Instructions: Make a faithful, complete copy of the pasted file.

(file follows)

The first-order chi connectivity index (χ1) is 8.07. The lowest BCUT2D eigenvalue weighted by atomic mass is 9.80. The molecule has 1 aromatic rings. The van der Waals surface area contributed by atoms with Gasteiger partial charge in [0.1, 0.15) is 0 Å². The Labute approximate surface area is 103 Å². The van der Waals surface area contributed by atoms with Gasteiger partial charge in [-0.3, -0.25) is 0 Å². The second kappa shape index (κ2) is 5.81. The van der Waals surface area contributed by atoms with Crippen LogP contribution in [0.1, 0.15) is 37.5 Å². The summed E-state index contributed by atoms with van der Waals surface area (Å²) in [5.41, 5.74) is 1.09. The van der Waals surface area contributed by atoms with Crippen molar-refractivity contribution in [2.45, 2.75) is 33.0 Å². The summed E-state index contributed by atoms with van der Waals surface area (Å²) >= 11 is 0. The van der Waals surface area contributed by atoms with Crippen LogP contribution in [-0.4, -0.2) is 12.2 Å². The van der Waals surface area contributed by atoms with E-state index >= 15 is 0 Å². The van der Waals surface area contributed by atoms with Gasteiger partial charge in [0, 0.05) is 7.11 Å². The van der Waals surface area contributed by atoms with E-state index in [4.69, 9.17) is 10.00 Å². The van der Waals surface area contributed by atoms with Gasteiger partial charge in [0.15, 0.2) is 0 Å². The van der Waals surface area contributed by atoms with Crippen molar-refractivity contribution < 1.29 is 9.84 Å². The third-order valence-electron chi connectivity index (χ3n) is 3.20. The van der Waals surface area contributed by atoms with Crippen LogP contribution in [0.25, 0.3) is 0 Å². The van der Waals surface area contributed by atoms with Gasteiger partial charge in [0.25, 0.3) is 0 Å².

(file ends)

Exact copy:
The first-order chi connectivity index (χ1) is 8.07. The lowest BCUT2D eigenvalue weighted by atomic mass is 9.80. The molecule has 1 aromatic rings. The van der Waals surface area contributed by atoms with Gasteiger partial charge in [0.1, 0.15) is 0 Å². The Labute approximate surface area is 103 Å². The van der Waals surface area contributed by atoms with Gasteiger partial charge in [-0.3, -0.25) is 0 Å². The second kappa shape index (κ2) is 5.81. The van der Waals surface area contributed by atoms with Crippen LogP contribution in [0.1, 0.15) is 37.5 Å². The summed E-state index contributed by atoms with van der Waals surface area (Å²) in [5.41, 5.74) is 1.09. The van der Waals surface area contributed by atoms with Crippen molar-refractivity contribution in [2.45, 2.75) is 33.0 Å². The summed E-state index contributed by atoms with van der Waals surface area (Å²) >= 11 is 0. The van der Waals surface area contributed by atoms with Crippen LogP contribution in [-0.4, -0.2) is 12.2 Å². The van der Waals surface area contributed by atoms with E-state index >= 15 is 0 Å². The van der Waals surface area contributed by atoms with Gasteiger partial charge in [0, 0.05) is 7.11 Å². The van der Waals surface area contributed by atoms with E-state index in [4.69, 9.17) is 10.00 Å². The van der Waals surface area contributed by atoms with Gasteiger partial charge in [0.15, 0.2) is 0 Å². The van der Waals surface area contributed by atoms with Crippen molar-refractivity contribution < 1.29 is 9.84 Å². The third-order valence-electron chi connectivity index (χ3n) is 3.20. The van der Waals surface area contributed by atoms with Crippen LogP contribution in [0.25, 0.3) is 0 Å². The van der Waals surface area contributed by atoms with Gasteiger partial charge in [0.25, 0.3) is 0 Å².